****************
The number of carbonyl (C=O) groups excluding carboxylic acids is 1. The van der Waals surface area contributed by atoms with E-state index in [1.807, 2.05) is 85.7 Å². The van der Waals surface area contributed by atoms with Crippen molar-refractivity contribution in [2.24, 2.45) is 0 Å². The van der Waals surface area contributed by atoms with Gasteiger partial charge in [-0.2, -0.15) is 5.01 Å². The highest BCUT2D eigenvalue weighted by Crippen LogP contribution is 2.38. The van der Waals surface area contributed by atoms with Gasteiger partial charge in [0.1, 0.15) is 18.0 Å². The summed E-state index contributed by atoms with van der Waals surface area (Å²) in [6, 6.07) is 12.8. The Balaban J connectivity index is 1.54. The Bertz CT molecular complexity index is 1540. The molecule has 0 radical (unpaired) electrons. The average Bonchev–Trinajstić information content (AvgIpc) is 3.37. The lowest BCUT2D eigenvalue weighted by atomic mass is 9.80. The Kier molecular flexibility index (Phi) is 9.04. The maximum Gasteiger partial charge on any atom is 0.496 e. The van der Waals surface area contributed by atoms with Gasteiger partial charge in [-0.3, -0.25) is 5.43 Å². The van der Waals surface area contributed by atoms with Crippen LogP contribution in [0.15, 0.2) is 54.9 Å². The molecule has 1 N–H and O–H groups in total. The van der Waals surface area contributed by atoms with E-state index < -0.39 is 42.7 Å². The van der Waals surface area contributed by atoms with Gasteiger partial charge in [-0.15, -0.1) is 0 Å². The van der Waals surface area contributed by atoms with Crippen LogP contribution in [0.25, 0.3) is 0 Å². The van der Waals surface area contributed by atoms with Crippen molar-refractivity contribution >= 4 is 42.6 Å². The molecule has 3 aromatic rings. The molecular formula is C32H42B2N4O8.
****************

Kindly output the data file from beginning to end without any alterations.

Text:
The number of carbonyl (C=O) groups excluding carboxylic acids is 1. The van der Waals surface area contributed by atoms with E-state index in [1.807, 2.05) is 85.7 Å². The van der Waals surface area contributed by atoms with Crippen molar-refractivity contribution in [2.24, 2.45) is 0 Å². The van der Waals surface area contributed by atoms with Gasteiger partial charge in [-0.2, -0.15) is 5.01 Å². The highest BCUT2D eigenvalue weighted by Crippen LogP contribution is 2.38. The van der Waals surface area contributed by atoms with Gasteiger partial charge in [0.1, 0.15) is 18.0 Å². The summed E-state index contributed by atoms with van der Waals surface area (Å²) in [6, 6.07) is 12.8. The Balaban J connectivity index is 1.54. The Bertz CT molecular complexity index is 1540. The molecule has 0 radical (unpaired) electrons. The average Bonchev–Trinajstić information content (AvgIpc) is 3.37. The lowest BCUT2D eigenvalue weighted by atomic mass is 9.80. The Kier molecular flexibility index (Phi) is 9.04. The maximum Gasteiger partial charge on any atom is 0.496 e. The van der Waals surface area contributed by atoms with Gasteiger partial charge in [-0.3, -0.25) is 5.43 Å². The van der Waals surface area contributed by atoms with Crippen LogP contribution in [0.15, 0.2) is 54.9 Å². The molecule has 1 N–H and O–H groups in total. The van der Waals surface area contributed by atoms with E-state index < -0.39 is 42.7 Å². The van der Waals surface area contributed by atoms with Gasteiger partial charge in [-0.15, -0.1) is 0 Å². The van der Waals surface area contributed by atoms with Crippen LogP contribution in [0.25, 0.3) is 0 Å². The van der Waals surface area contributed by atoms with Crippen molar-refractivity contribution >= 4 is 42.6 Å². The molecule has 3 aromatic rings. The molecular formula is C32H42B2N4O8.